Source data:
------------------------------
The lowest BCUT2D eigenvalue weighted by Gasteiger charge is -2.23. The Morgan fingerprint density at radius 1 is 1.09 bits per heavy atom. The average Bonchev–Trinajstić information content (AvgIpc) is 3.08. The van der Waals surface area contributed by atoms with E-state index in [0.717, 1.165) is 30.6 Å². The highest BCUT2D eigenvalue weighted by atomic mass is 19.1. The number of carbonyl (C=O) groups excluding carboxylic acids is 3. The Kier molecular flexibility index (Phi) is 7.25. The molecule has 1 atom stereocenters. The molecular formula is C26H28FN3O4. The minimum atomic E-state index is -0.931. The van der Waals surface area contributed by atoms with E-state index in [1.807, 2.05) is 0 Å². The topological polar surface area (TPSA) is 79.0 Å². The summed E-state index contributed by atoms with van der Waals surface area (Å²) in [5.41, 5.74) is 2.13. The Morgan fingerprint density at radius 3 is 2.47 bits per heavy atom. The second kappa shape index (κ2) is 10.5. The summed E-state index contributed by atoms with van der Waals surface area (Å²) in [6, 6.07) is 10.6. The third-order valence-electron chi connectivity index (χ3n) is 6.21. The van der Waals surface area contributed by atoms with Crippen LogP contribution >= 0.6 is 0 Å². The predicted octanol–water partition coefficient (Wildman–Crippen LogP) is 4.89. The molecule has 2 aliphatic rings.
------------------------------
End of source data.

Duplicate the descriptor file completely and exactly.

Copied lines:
The lowest BCUT2D eigenvalue weighted by Gasteiger charge is -2.23. The Morgan fingerprint density at radius 1 is 1.09 bits per heavy atom. The average Bonchev–Trinajstić information content (AvgIpc) is 3.08. The van der Waals surface area contributed by atoms with E-state index in [0.717, 1.165) is 30.6 Å². The highest BCUT2D eigenvalue weighted by atomic mass is 19.1. The number of carbonyl (C=O) groups excluding carboxylic acids is 3. The Kier molecular flexibility index (Phi) is 7.25. The molecule has 1 atom stereocenters. The molecular formula is C26H28FN3O4. The minimum atomic E-state index is -0.931. The van der Waals surface area contributed by atoms with E-state index in [1.807, 2.05) is 0 Å². The topological polar surface area (TPSA) is 79.0 Å². The summed E-state index contributed by atoms with van der Waals surface area (Å²) in [5.41, 5.74) is 2.13. The Morgan fingerprint density at radius 3 is 2.47 bits per heavy atom. The second kappa shape index (κ2) is 10.5. The summed E-state index contributed by atoms with van der Waals surface area (Å²) in [6, 6.07) is 10.6. The third-order valence-electron chi connectivity index (χ3n) is 6.21. The van der Waals surface area contributed by atoms with Crippen LogP contribution >= 0.6 is 0 Å². The predicted octanol–water partition coefficient (Wildman–Crippen LogP) is 4.89. The molecule has 2 aliphatic rings.